Bits from Bill

Technology thoughts leaking from the brain of "Bill Pytlovany"

Wednesday, November 27, 2013

Employee Manual to Prevent Cryptolocker and More

A common way computers are infected or compromised has always been a simple yet well thought out deception. It can happen to anyone and the use of social trickery is nothing new. Understanding the victim is all that’s needed to receive their cooperation. 

If you’re thinking it could never happen to me this refreshed couldn’t hurt. You might want to share the examples here with your friends, family and especially your employees. Social engineering has come a long way since the possibility of seeing Anna Kournikova naked.

Here’s a common example that has been used to infect computers with the crippling Cryptolocker extortion attack.


This one and variations are going to get more popular as Santa starts shipping his presents. In this example the “From” email isn’t even disguised which means these guys were really lazy. Don’t bother replying because the Email address belongs to someone who has already been hacked and was probably shut down by the time you receive your Email.

Any Email “bait” like this will appear to be a legitimate message. The attacker linked to text and a graphic located at FedEx. The simple line of code below is all that’s needed to display the FedEx logo

<img src= “https://">

This Email from fake UPS is also tempting because you certainly wouldn’t want to miss anything. We all love packages.

Human Resources Needs You

Here’s one directed at employees designed to be a standard employment request. In this case, it’s to use the company car. It’s very common to see attachments that appear to come from Human Resources.

The “From” address and even filename has been doctored to make it appear to be from within the company. If the company is large or you’re a new employee downloading and filling in this form may not seem suspicious. It’s not unusual for an attack to be targeted since information on officers and HR managers is easy to find.

You’ve Been Reported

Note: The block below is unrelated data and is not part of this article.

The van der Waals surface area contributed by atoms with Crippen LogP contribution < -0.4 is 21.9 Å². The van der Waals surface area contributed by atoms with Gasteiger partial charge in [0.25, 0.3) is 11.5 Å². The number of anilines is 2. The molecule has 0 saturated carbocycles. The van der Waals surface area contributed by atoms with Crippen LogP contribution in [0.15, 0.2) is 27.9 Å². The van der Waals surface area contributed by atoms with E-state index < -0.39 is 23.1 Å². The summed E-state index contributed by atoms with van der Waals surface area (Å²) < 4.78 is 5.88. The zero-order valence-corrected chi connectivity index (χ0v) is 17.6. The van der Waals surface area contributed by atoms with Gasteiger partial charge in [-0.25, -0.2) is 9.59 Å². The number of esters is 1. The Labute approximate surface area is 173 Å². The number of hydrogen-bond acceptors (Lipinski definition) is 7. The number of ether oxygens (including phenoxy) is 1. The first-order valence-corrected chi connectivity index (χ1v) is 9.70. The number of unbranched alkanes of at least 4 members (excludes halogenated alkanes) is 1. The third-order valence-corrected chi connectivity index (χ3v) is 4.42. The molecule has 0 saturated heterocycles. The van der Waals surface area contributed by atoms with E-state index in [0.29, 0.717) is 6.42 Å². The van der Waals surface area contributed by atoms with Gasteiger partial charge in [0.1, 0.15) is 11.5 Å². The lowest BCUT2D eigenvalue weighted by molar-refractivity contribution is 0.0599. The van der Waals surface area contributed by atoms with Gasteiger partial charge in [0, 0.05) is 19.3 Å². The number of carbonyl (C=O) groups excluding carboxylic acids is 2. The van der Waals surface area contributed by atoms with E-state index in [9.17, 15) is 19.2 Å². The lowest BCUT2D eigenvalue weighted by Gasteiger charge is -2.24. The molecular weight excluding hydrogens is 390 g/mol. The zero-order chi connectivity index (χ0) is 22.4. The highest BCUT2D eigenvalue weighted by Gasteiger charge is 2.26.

I’ve received a few claiming to be from Dun & Bradstreet trying to scare companies into thinking they need to clear their good name.


It’s also common to see fake Emails from the Better Business Bureau. In the U.K. there’s Companies House which registers and keeps track of companies for the Department for Business, Innovation and Skills.


Question Every Email

These phishing expeditions are common and effective in all countries. I generally question every Email even when it comes from someone I know. How many times have you received Email from friends saying they’ve been hacked? If you have any doubts just contact the sender or an official with the company sending the message. My bank has always thanked me for calling. They love to impress customers with their knowledge of security trends.

Curiosity Killed Your Job
It’s not unusual to receive messages which appear to be meant for someone else. More than a few attacks succeed because of human curiosity.



Speaking of curiosity, I’ll end with a newer version of a classic bait and steal scheme.


I’ve worked for companies where discussion of salaries could be cause for immediate termination. An ancient method for infiltrating a company involved dropping an infected floppy disks labeled something like “Employee Salaries” in public places. This “Baiting” is still used but relies on DVD’s, USB Flash drive or SD cards labeled as personal or secure data. Visitors often have access to rest rooms in secure areas. What they leave on top of a towel rack could be more dangerous than high explosives.

I’m sure what I’ve discussed isn’t anything new but you may know someone who would benefit from this lesson. Share these examples along with  a healthy dose of paranoia.  The data you save may be your own.

In the News:
The Windows Club shares how you monitor changes to ANY registry value in Real-time.

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Saturday, November 16, 2013

My First State-Sponsored Attack

I thought I’d seen it all but today I was stunned by a warning from our friends at Google. This month I’m celebrating the 16th anniversary of my battle against spyware, adware, malware, viruses, Trojans, root kits, zero-day vulnerabilities and more. I’ve had my share of password surfers, phishing emails, denial of service attacks and cease and desist orders but today was a first.

The warning from Google said “We believe state-sponsored attackers may be attempting to compromise your account or computer.

It started with an Email to a GMail account I rarely use but is connected to many Google tools that I use. The subject line said
Suspicious sign in prevented


I normally may have ignored this Email. I tend to be cautious of any official looking Email with links. When moving my over the links they appeared to be legitimate from Google but I still manually entered on another computer to change my password. That’s when Google displayed the banner warning me about a state-sponsored attack. 


Apparently this happens so often that Google has a help page just for this situation. Clicking on the “Protect yourself now” link opened up a page with additional recommendations.

Click to view web page

This attack has been identified as “state-sponsored” but I doubt it’s really my first and probably won’t be my last.

I’ve taken appropriate steps to protect my account but I’m still curious about a few things. What in particular identifies this attack as state-sponsored? Even more important, which state is attacking me?

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